Huawei has acquired Neul, a Cambridge, U.K.,-based radio module maker focused on the internet of things. The move marks an interesting new direction for Huawei, which is already one of the largest manufacturers of wireless networking technologies the world.
Neul specializes in the industrial side of the internet things: the billions of sensors, instruments and meters that need only send tiny amounts of information intermittently. Instead of connected cars and watches and tablets, we’re talking about connected bridges, burglar alarms and dog tracking collars (this shift to networking in the background will be one of the topics at Gigaom’s Structure:Connect conference in San Francisco next month). These are not the kinds of links that require or really benefit from cellular machine-to-machine connections, which is what the mobile industry has traditionally focused on in the past.
Huawei isn’t releasing any financial details about the purchase, though the U.K.’s Business Daily reported the purchase price was $25 million when it broke the news on Friday. The Business Daily further reported that Chinese equipment maker plans to invest millions more in the Cambridge area to build an internet-of-things “stronghold” around its new acquisition, helped along by Neul’s CEO Stan Boland.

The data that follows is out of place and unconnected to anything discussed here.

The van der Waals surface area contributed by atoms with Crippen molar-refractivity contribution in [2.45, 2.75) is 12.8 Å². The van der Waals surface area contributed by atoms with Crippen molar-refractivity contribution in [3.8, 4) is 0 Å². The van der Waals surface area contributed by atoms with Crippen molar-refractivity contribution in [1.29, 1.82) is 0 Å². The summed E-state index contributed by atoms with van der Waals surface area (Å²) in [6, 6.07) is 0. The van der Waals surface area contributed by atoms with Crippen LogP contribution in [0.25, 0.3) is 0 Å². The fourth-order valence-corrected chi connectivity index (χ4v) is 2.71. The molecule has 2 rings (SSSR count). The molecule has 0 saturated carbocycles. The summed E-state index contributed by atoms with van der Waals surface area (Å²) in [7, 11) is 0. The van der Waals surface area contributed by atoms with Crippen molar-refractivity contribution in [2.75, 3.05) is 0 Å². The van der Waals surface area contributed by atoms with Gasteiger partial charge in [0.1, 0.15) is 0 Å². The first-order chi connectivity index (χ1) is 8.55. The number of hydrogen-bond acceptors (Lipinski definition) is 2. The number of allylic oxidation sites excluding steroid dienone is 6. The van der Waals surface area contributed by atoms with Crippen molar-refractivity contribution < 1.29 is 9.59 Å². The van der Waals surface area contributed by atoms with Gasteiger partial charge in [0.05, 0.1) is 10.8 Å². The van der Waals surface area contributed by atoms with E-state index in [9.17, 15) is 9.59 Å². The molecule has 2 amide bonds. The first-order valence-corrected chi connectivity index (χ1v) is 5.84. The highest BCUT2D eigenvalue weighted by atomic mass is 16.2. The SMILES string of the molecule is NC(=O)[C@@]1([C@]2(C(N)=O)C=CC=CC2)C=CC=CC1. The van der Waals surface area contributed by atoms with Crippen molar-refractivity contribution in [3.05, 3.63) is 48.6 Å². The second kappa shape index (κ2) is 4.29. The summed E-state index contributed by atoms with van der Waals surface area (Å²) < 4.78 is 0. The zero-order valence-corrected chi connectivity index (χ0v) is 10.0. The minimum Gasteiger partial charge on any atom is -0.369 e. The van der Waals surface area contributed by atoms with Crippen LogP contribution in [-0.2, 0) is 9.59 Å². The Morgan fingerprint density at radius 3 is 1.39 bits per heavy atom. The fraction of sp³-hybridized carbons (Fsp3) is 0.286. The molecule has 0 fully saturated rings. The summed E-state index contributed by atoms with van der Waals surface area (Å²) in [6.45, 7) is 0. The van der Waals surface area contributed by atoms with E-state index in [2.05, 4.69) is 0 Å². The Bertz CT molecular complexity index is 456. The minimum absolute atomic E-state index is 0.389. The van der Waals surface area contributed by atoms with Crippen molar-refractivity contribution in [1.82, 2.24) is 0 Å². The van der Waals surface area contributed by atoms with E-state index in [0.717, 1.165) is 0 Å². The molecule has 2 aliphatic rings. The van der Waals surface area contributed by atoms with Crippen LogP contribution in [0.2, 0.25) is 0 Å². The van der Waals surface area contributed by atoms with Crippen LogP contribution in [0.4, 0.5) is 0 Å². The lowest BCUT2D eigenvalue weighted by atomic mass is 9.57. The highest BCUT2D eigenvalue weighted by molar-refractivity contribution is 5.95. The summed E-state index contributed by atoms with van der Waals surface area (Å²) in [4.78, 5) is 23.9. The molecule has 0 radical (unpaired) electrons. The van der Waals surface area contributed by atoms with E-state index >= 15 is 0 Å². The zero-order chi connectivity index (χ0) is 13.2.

Here’s the official statement Huawei gave Gigaom:
IOT is a key future direction of the Internet. Huawei is optimistic about the future of IOT. It is a business opportunity that we are keen to exploit and the acquisition of Neul with its unique brand of skills and technologies will help Huawei to achieve this.
“The acquisition of Neul gives Huawei improved access to the growing and exciting market in the IOT. Huawei has no doubt that the IOT market offers huge scope to expand and to deliver important new services and solutions to customers.”
Neul, however, is in the midst of a transformation period of its own. The startup — which has raised $18.8 million from Draper Fisher Jurvetson, IQ Capital Partners and Cambridge Business Angels – is a founding member and key backer of the Weightless standard, the original aim of which was to build internet-of-things networks over white spaces.
Just last week, though, the Weightless Special Interest Group announced it would suspend its work on white spaces as global regulators are still debating whether the those unused airwaves between TV broadcasts should be opened for commercial networking. Instead, the Weightless SIG is refocusing its efforts on industrial bands already commonly used around the world.